About Me

Truth in Advertising

Truth in Advertising

A few Conceivably Asked Questions about me:

1. Why Lady Disdain?

BENEDICK
What, my dear Lady Disdain! are you yet living?

BEATRICE Is it possible disdain should die while she hath
such meet food to feed it as Signior Benedick?

–Much Ado About Nothing

Because I’m overeducated, food-obsessed, and snarky. Also, my first choice was taken.

2. So what are you trying to do here?

Oh, nothing revolutionary. I just wanted to have a readily accessible place to keep my cooking notes, an easy way to share recipes with people when they requested them, and an outlet for my overflowing cornucopia of sarcasm.

3. What’s with all the whining about the delays in blogging?

Half the fun of paving the road to hell with your good intentions is whining as you go along!

4. While we’re on this subject, when is the next installment of “Celebrity Chefs I Hate” coming out, anyway?

Do you have any idea of the investment of time, effort, and most importantly, profound and abiding pain and suffering involved in producing “Celebrity Chefs I Hate”? I actually have to watch these insufferable hacks cook. At length! Repeatedly! And then I have to revisit the horror again and again in writing, editing, and posting the analysis. Look at how long it’s taken me to recover from that first one!

I’ve been holding on for ages to my notes from having inflicted five hours of Sandra Lee on myself. Every time I so much as think about opening that file, I break out in hives that only massive infusions of chocolate can relieve. I’m currently researching whether a preemptive chocolate strike will fortify me sufficiently to get it done. Or possibly hard alcohol.

5. Where can I get that deliciously acerbic shirt?

Scharffen Berger, one of my favorite sources for chocolate, which I have been watching with an anxious eye since its acquisition by Hershey in my dread that they will screw it up.

You used to be able to buy it online, but now you may only be able to get it from their store in the Ferry Building in San Francisco after buying an unconscionable quantity of Meyer lemons and Meyer-related condiments in the adjacent farmers market.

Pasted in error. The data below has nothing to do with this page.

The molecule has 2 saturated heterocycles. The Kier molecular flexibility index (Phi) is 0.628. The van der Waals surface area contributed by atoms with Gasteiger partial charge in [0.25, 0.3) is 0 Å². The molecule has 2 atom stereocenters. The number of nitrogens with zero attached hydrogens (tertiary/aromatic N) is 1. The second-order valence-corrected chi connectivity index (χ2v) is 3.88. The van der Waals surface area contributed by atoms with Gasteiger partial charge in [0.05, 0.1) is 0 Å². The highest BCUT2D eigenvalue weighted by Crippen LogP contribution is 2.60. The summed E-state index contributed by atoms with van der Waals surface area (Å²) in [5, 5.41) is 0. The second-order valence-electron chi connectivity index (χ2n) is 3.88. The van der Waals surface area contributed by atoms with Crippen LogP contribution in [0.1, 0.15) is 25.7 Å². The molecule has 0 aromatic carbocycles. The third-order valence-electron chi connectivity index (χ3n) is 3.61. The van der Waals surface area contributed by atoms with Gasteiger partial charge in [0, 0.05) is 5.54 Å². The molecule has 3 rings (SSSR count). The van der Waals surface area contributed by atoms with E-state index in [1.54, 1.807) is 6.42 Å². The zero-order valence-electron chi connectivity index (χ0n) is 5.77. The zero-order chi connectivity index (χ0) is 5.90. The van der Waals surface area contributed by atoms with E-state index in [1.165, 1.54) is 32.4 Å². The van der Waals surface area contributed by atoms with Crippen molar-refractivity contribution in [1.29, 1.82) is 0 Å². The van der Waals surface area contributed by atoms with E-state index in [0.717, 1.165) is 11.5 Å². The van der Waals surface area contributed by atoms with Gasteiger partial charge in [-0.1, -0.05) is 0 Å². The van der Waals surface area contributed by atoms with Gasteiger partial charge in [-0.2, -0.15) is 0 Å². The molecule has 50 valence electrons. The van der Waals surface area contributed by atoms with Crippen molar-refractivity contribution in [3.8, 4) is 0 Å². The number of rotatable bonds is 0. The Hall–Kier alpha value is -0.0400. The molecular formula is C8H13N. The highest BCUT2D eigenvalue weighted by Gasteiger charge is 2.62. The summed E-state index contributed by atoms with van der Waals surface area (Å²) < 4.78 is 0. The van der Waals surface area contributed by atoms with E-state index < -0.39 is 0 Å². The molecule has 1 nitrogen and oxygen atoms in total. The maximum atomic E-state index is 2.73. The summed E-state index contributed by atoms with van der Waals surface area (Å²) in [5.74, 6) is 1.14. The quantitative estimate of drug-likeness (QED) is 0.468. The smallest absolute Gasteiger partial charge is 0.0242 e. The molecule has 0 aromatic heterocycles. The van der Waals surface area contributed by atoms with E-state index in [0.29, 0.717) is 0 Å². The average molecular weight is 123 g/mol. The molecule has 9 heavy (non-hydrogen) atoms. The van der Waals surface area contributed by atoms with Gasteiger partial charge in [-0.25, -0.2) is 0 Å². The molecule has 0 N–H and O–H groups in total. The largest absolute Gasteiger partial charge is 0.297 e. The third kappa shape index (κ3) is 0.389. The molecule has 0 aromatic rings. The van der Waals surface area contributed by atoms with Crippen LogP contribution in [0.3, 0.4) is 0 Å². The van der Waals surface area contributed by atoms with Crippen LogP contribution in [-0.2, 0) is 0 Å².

6. What is that scary-looking implement?

It’s a chipper, used to convert large blocks of chocolate into chips, or more accurately, chunks. It’s also handy for getting my point across when my wit is insufficiently biting. Ha! I kid! Maybe.

Most highbrow cooking stores will carry them, or you can go to Amazon.

7. Who are your influences?

First and fundamentally, my mom and my late maternal grandmother, both of them amazing cooks. Grandma was every bit the old-school abuela, who stuffed you to the gills with incredible food to show you how loved you are, and who, as far as I know, never cracked open a cookbook. Her gnocchi was, without any shred of doubt, the best in the history of the world. No, your grandmother’s are not as good.

Mom is a more modern cook, who instilled in me and my brother at a very young age a love of international cuisine, cookbooks, cooking programs, irony, and British comedy. There is probably no recipe she couldn’t make perfectly on the first try, and even my gnocchi-master grandmother admitted that her tomato sauce is the best.

Although my father’s particular strong suit, the barbecue, is not as compatible with my vegetarian lifestyle, his adventurous palate and his enthusiasm for experimentation have always been an inspiration, and after many, many years of rebellion, he did finally manage to bring me around to his love of salad. You were right, Dad.